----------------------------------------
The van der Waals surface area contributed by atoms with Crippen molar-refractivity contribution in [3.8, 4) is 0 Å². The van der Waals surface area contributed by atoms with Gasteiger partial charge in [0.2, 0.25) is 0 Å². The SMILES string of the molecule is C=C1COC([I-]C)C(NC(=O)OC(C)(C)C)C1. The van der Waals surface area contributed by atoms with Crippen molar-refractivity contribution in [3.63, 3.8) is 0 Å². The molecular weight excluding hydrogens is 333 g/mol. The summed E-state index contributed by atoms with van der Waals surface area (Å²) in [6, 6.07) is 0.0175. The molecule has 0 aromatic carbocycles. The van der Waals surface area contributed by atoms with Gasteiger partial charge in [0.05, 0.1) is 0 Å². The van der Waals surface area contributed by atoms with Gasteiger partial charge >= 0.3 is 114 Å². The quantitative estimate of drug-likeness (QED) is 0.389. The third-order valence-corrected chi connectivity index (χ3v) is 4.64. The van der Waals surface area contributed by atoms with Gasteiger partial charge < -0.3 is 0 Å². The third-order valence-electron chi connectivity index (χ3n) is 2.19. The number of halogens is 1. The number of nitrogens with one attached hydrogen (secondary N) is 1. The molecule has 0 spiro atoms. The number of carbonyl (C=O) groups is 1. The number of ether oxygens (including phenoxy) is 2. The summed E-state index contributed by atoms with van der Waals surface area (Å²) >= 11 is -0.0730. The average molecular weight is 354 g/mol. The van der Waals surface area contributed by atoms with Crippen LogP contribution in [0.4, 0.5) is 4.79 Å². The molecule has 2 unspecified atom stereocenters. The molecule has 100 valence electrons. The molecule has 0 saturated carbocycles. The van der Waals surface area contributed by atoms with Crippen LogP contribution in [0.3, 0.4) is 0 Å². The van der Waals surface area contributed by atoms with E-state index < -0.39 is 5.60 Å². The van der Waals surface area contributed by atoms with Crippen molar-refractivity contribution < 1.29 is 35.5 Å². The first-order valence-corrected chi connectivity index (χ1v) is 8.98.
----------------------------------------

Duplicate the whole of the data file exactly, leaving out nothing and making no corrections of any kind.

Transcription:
The van der Waals surface area contributed by atoms with Crippen molar-refractivity contribution in [3.8, 4) is 0 Å². The van der Waals surface area contributed by atoms with Gasteiger partial charge in [0.2, 0.25) is 0 Å². The SMILES string of the molecule is C=C1COC([I-]C)C(NC(=O)OC(C)(C)C)C1. The van der Waals surface area contributed by atoms with Crippen molar-refractivity contribution in [3.63, 3.8) is 0 Å². The molecular weight excluding hydrogens is 333 g/mol. The summed E-state index contributed by atoms with van der Waals surface area (Å²) in [6, 6.07) is 0.0175. The molecule has 0 aromatic carbocycles. The van der Waals surface area contributed by atoms with Gasteiger partial charge in [0.05, 0.1) is 0 Å². The van der Waals surface area contributed by atoms with Gasteiger partial charge >= 0.3 is 114 Å². The quantitative estimate of drug-likeness (QED) is 0.389. The third-order valence-corrected chi connectivity index (χ3v) is 4.64. The van der Waals surface area contributed by atoms with Gasteiger partial charge < -0.3 is 0 Å². The third-order valence-electron chi connectivity index (χ3n) is 2.19. The number of halogens is 1. The number of nitrogens with one attached hydrogen (secondary N) is 1. The molecule has 0 spiro atoms. The number of carbonyl (C=O) groups is 1. The number of ether oxygens (including phenoxy) is 2. The summed E-state index contributed by atoms with van der Waals surface area (Å²) >= 11 is -0.0730. The average molecular weight is 354 g/mol. The van der Waals surface area contributed by atoms with Crippen LogP contribution in [0.4, 0.5) is 4.79 Å². The molecule has 2 unspecified atom stereocenters. The molecule has 100 valence electrons. The molecule has 0 saturated carbocycles. The van der Waals surface area contributed by atoms with Crippen LogP contribution in [0.3, 0.4) is 0 Å². The van der Waals surface area contributed by atoms with E-state index < -0.39 is 5.60 Å². The van der Waals surface area contributed by atoms with Crippen molar-refractivity contribution < 1.29 is 35.5 Å². The first-order valence-corrected chi connectivity index (χ1v) is 8.98.